At the bottom of our hill, we found moose tracks in the snow leading into the woods.
That’s not unusual; moose often spend time on our mountain property. We see their tracks regularly: the solo tracks of a bull moose, and the double tracks of a cow with calf. Easy to spot in the snow. We often get the chance to ski in the moose track.
But this was different. Sticking out of the snow was something worth investigating.
This piece was heavy, too heavy to pick up and carry back to the cabin. My husband had to get the sled – the one we used to carry our son into the cabin, before he was old enough to ski himself.The antlers look like bone, wood, bark, and a flower, all together. Glorious. Not easy to carry around on one’s head, even for a bull moose.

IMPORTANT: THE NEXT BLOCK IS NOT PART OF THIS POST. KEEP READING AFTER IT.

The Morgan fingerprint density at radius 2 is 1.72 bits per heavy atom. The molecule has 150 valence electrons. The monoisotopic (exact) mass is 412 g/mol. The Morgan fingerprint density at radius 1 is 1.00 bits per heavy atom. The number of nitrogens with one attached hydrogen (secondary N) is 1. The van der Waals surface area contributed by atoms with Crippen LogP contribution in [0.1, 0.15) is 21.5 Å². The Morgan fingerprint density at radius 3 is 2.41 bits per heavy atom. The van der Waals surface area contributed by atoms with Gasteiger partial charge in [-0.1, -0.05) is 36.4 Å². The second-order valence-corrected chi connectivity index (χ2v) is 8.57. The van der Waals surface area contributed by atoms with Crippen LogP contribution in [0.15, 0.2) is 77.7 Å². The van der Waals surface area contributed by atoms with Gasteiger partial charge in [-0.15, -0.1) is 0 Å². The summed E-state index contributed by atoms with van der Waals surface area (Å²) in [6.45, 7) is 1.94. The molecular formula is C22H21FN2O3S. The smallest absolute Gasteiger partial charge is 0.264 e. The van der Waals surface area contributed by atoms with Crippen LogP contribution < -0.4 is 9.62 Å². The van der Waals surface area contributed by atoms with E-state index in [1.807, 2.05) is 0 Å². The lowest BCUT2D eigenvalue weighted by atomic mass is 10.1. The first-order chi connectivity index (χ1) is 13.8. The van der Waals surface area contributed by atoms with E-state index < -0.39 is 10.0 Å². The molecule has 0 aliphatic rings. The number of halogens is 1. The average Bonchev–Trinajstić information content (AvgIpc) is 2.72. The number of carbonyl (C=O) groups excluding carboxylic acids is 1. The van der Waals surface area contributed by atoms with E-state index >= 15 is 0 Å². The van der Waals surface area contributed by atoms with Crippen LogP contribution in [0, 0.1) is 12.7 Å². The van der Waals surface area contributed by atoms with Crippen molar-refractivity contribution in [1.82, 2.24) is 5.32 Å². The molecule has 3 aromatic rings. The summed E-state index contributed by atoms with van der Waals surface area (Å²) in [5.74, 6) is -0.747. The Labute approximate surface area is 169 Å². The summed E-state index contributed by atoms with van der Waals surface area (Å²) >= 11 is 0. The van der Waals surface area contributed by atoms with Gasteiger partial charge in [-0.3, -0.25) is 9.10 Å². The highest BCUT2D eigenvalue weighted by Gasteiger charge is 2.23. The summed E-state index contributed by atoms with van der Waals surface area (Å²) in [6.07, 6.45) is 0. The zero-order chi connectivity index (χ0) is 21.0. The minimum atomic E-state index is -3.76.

I am reasonably certain that the rack belongs to the (formerly) ornery moose I describe in “Elixir of Ornery Moose” Not too many bull moose occupy the same territory at the same time.
Here’s a picture of a moose in the Tetons sporting a gorgeous headdress.
notice the aspen trunk legs
Fresh tracks the next day told us the Colorado moose had returned. Did he notice his rack was missing?
Goodnight, moose. Sweet dreams.